Women “Having It all”: Family versus Work a Case Study in a Norwegian Company in Brazil
Keywords:gender discrimination, multinational corporation, maternity, paternity, careers
We investigate the relationship between parentality and careers in a Norwegian corporation in Brazil, and using Joan Acker’s theory Gendered Organizations, we study how parental life could affect work life. Acker’s framework, especially Process 4: ‘the internal mental work of individuals making sense of their place and opportunities in the gendered organization’ is useful on societal, organizational and individual levels. We develop the framework by comparing men’s and women’s mental work regarding parentality and career opportunities. Results show that women want longer leaves, knowing that maternity is an obstacle. Men do not want longer father leave, and do not see fatherhood as obstacle. However, women agree with men about the company being supportive of their family life. We question the idea of “choices” for women since maternity is central when obstacles to careers are analyzed. Discrimination is blunt; women see it, even if they do not know how exactly it works. “Having it all” is a central theme of lack of satisfaction for women, in Brazil as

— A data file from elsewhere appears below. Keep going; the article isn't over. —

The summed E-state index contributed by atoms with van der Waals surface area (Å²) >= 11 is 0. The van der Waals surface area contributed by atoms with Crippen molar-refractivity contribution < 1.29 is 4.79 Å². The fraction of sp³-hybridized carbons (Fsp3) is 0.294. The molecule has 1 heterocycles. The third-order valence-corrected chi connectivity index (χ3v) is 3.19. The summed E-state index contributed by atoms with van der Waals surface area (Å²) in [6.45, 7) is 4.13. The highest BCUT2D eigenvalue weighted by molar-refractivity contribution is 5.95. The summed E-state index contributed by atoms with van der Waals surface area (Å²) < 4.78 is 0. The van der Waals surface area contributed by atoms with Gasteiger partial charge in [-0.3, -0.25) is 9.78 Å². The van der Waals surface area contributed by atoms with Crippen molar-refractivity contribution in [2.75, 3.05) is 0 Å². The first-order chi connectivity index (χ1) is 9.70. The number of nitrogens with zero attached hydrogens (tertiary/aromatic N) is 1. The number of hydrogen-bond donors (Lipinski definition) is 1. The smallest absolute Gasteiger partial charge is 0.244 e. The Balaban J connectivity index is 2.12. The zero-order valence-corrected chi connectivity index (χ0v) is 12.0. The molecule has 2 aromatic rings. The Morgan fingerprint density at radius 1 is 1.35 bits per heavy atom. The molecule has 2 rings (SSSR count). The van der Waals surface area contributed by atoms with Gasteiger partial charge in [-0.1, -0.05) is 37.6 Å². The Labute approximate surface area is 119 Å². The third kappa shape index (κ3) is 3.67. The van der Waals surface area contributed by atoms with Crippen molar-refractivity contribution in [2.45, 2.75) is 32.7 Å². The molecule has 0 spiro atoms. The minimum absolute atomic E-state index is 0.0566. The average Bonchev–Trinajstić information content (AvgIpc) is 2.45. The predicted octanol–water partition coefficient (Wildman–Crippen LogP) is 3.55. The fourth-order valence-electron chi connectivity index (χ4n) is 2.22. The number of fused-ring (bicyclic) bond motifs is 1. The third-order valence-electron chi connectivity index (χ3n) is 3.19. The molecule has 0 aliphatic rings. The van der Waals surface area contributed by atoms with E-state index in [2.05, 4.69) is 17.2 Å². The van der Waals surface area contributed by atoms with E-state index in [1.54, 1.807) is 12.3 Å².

elsewhere. Exporting gender equality in the context of this multinational company might be more an expectation, perception and/or myth than a reality, despite the current official statements. An analysis based on Acker and Brazilian authors point to the need of approaching organizations/careers x family considering e.g. parentality and care work, rather than maternity only. This work offers practical contributions to the diversity discussion and we suggest, for further studies, inclusion of e.g. race/ethnicity, sexual orientation, and class.
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